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Bologna - steady business but fewer attendees

30 March 2009

Although there were fears that the Bologna Children's Book FairThe Bologna Children's Book Fair or La fiera del libro per ragazzi is the leading professional fair for children's books in the world. was going to be less busy this year as a result of the recession, the most important annual rights fair for children's publishers seems to have been business as usual. There were fewer delegates from some parts of the world, particularly the United States (notably neither Random House Inc nor Puffin US sent delegates), but there were still plenty of deals being made at the 46th Fair.

The Bookseller reported that Oxford University Press's rights manager for the educational division, Philippa Payne, said: 'We are literally back-to-back with meetings, if not more than ever. Everyone seems to be being a little bit more selective. The fact that publishers are being more selective is no bad thing. It forces them to be more selective after the fair.'

Payne said that this could mean deals are sewn up more quickly after Bologna. But she added the lighter US turnout might provide difficulties for some publishers. 'The US contingent is really small this year but luckily we have travelled a lot during the year and are going to BEABookExpo America, commonly referred to within the book publishing industry as BEA. The largest annual book trade fair in the United States (Book Expo in New York), so this cushions us.'

Publishers are being cautious about picture books and tend to have only a small list of big names or really outstanding newcomers. Novelty books have suffered from higher production prices. Fiction, especially for older children and teenagers, has been more in demand.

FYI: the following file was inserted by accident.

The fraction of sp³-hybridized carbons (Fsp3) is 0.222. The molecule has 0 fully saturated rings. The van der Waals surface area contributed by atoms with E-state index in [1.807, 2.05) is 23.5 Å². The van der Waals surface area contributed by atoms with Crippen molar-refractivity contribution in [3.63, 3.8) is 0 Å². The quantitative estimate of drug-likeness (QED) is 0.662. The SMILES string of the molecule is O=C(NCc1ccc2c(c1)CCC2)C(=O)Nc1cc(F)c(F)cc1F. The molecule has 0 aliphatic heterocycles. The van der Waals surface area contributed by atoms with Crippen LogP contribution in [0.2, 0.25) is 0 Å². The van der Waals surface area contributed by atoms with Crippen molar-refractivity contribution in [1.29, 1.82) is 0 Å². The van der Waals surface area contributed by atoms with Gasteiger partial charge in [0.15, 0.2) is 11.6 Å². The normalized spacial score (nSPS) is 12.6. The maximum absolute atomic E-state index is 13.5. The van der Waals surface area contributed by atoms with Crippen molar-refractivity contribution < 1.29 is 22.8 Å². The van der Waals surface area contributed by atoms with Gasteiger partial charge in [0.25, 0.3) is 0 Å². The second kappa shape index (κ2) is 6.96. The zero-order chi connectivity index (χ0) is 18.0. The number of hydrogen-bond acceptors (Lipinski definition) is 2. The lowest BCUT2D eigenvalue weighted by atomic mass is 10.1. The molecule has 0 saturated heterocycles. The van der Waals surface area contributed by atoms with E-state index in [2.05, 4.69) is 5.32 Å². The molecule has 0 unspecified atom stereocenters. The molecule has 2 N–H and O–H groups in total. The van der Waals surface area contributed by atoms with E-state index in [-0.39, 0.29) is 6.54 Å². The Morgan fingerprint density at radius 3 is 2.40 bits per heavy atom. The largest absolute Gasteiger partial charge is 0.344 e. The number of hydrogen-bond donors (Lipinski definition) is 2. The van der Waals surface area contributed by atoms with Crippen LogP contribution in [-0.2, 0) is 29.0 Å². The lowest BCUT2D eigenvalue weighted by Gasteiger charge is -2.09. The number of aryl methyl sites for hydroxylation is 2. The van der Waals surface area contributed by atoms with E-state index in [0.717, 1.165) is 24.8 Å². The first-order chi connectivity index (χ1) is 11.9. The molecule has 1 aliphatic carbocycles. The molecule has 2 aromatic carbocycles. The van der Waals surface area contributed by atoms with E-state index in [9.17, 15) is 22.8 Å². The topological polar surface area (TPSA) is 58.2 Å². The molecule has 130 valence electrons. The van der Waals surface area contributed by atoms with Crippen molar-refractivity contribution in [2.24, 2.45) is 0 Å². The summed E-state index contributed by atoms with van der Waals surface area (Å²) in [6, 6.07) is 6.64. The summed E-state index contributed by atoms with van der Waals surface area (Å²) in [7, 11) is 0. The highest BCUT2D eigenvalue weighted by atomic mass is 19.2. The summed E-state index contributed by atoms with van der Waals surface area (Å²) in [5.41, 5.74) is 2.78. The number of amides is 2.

Rights and co-edition sales have been focused on Europe, rather than the US, and relatively new markets such as Slovenia and Brazil. Cally Poplak, Director of Egmont Press in the UK, said that TV and film companies were still spending and were particularly interested in family-orientated stories.

New figures from the US suggest that the children's market is holding up well, but cynics might note that this is only because it includes teenage novels, particularly what is now being termed 'bite-lit' - vampire novels. A lot of this is down to Stephenie Meyer and last year, as the final volume in her Twilight series was published (six million copies sold) and the Twilight film was released (US domestic box office: $191 million), Little, Brown sold a massive 27.5 million copies of her four vampire novels.

The third volume in Christopher Paolini's Inheritance Cycle, Brisingr, sold 2.6 million copies (the series sold 3.2 million in total last year) and, although it was not a new Harry Potter novel, J.K. Rowling's collection of Beedle the Bard tales sold 3.5 million copies.

These figures show that there is still a lot of money being made out of children's books, but that the market is reaching for big names and is cautious about areas such as picture books and novelties, where builidng up the international co-edition is a necessity.

There is a view amongst publishers that adults who have to economise on books because money is tight will nonetheless prioritise the purchase of books for their children. Many parents see books as educational and have become convinced of the undoubted educational advantages to their children of developing the reading habit. Many writers are focusing on the children's market, a challenging and demanding one but one which may deliver great rewards to successful writers. We shall shortly be offering excerpts from a new book on writing for children on the site.